Some blind people have mannerisms unique to blindness which rehabilitation negatively labels as blindisms--behaviors rehabilitation seeks to eradicate while training clients to act sighted. While many blind activists and scholars resist this model of ‘lack’ or ‘loss,’ Crandall & Robinson do not challenge the rehabilitation viewpoint. They write, … [blind people] “often lack facial expression, engage in repetitive rocking, light filtering, and other ‘blindisms,’ dress inappropriately, and lack personal care. These are socially limiting behaviors” (p. 105).
Considering their extensive expertise and experience in psychology, special education, and blindness rehabilitation, it is not surprising Crandall & Robinson heavily rely on traditional psychological concepts, theories, and scientific research. However, I was disappointed to find copious use of the language of ‘normality’: “handicap,” “vision limitation,” “normal,” “deficits,” “overcome,” as examples, belying their stated desire to help change negative public attitudes toward blindness and blind people. Another shortcoming of the text is how often the authors state “studies have shown…,” but fail to provide citations to back their assertions. For example, they write, without supporting evidence, “[o]bservers have noticed that blind children seem to lack ‘normal’ motivation (p.102), and… “[I]n the end, most people would rather be remembered as a friend and mentor than as a blind person” (p. 128). Crandall & Robinson also conjecture as to why sighted people are more afraid of blindness than any other impairment, “… many individuals, as children, played ‘Blind Man’s Bluff’ and felt foolish because they could not do even simple tasks when blindfolded” (p. 112). This is a rather reductionist explanation which ignores complex social processes that construct blindness, such as charity’s perceptions of blindness as tragedy, negative media images, and segregationist methods of blindness education.
Living with Low Vision contains much more information about psychology and special education, in general, than the topic of blindness. Itreminds me of books marketed as specific to particular dog breeds when, except for photographs, the material, in fact, is applicable to any and all breeds. If you are interested in developmental psychology concepts and theory, or if you want a refresher intermediate level education research methods course, then this book is for you. But, if you seek a practical “how-to” about living with vision loss, as the title might lead you to expect, look elsewhere.
Beth Omansky, Ph.D., is an activist and disability studies scholar in Portland, Oregon. Her book, Borderlands of Blindness, will be published by Lynne Rienner Publishers in April, 2011.
Title: Disability in Twentieth-Century German Culture
Author: Carol Poore
Publisher: Ann Arbor, MI: University of Michigan, 2007
Cloth: ISBN: 978-0-472-11595-2
Paper: ISBN: 978-0-472-03381-2
Cost: 24.95, 432 pages
Reviewer:Katharina Heyer, Ph.D.
“Why has disability remained outside of the focus of most cultural historians in German studies?” asks Brown University German studies Professor Carol Poore in her comprehensive and nuanced new book, Disability in Twentieth-Century German Culture. While cultural representations of disability have been central to specific topics in German history – most notably the development of eugenics and the social welfare system for disabled workers – there has been no comprehensive study weaving together the different discourses of disability in German society until Poore’s important contribution. Informed by critical disability studies, Poore uses an impressive range of texts and resources to match the cultural representations of disability with the way that Germans with disabilities themselves responded to and resisted that representation. The result is an intensely readable, richly illustrated, and thought-provoking read for students of disability studies, German culture, and contemporary bioethics.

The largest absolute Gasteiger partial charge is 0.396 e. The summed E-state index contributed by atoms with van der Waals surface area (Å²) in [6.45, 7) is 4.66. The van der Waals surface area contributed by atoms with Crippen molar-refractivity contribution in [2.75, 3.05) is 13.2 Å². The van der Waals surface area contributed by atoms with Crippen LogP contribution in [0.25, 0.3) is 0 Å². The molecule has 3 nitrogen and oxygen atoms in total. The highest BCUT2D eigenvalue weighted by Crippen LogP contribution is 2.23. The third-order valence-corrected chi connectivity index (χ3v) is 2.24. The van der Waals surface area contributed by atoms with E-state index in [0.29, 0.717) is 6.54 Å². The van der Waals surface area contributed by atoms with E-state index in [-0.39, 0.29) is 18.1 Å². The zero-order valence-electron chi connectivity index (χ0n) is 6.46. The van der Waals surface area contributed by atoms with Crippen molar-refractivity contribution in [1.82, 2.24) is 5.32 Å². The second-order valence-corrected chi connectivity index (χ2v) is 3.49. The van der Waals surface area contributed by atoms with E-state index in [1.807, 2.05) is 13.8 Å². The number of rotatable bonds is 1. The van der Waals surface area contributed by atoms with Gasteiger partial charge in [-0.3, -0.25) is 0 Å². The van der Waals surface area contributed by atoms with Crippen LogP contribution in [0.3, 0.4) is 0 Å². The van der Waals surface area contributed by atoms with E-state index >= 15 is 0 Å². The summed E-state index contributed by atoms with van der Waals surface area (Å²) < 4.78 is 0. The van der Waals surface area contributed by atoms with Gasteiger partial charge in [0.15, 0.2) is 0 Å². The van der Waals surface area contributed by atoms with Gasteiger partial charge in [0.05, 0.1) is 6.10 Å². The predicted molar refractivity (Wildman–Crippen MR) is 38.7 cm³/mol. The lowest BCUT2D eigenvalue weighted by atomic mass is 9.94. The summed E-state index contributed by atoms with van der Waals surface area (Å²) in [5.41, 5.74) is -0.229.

A large part of the book’s attention goes to the development of the Nazi eugenic ideology. This is perhaps an inevitable focus of a book on disability in Germany, even though much has been written about the subject already. Poore provides the important cultural background to understanding National Socialism’s contempt for “useless eaters” and “lives unworthy of life” by tracing metaphors of the disabled body back to the Weimar Republic, where images of the disabled veteran in both art and politics symbolized both Germany’s humiliating defeat in World War I as well as Germany’s fascination with modernism. It is no coincidence that this period provided the foundation for Germany’s unrivalled leadership in physical and vocational rehabilitation. The compelling image here is that of a quadruple amputee war veteran wearing state of the art prostheses on both arms and legs while working as a skilled craftsman (p. 11).
Continuing chronologically, Poore’s analysis moves to the postwar Allied occupation and the founding years of the two German states, both grappling in different ways with yet another generation of disabled war veterans. In contrast to the Weimar model of rehabilitation and generous pensions, the Allied occupation of Germany discouraged the privileging of war veterans in their attempts to “impress upon the public that a military career bears neither honor, profit, nor security” (p. 171). Just a year after the end of the occupation, however, the young West German state re-instituted employment quotas for disabled workers and social welfare benefits that became emblematic of Germany’s postwar economic miracle (Heyer, 2005).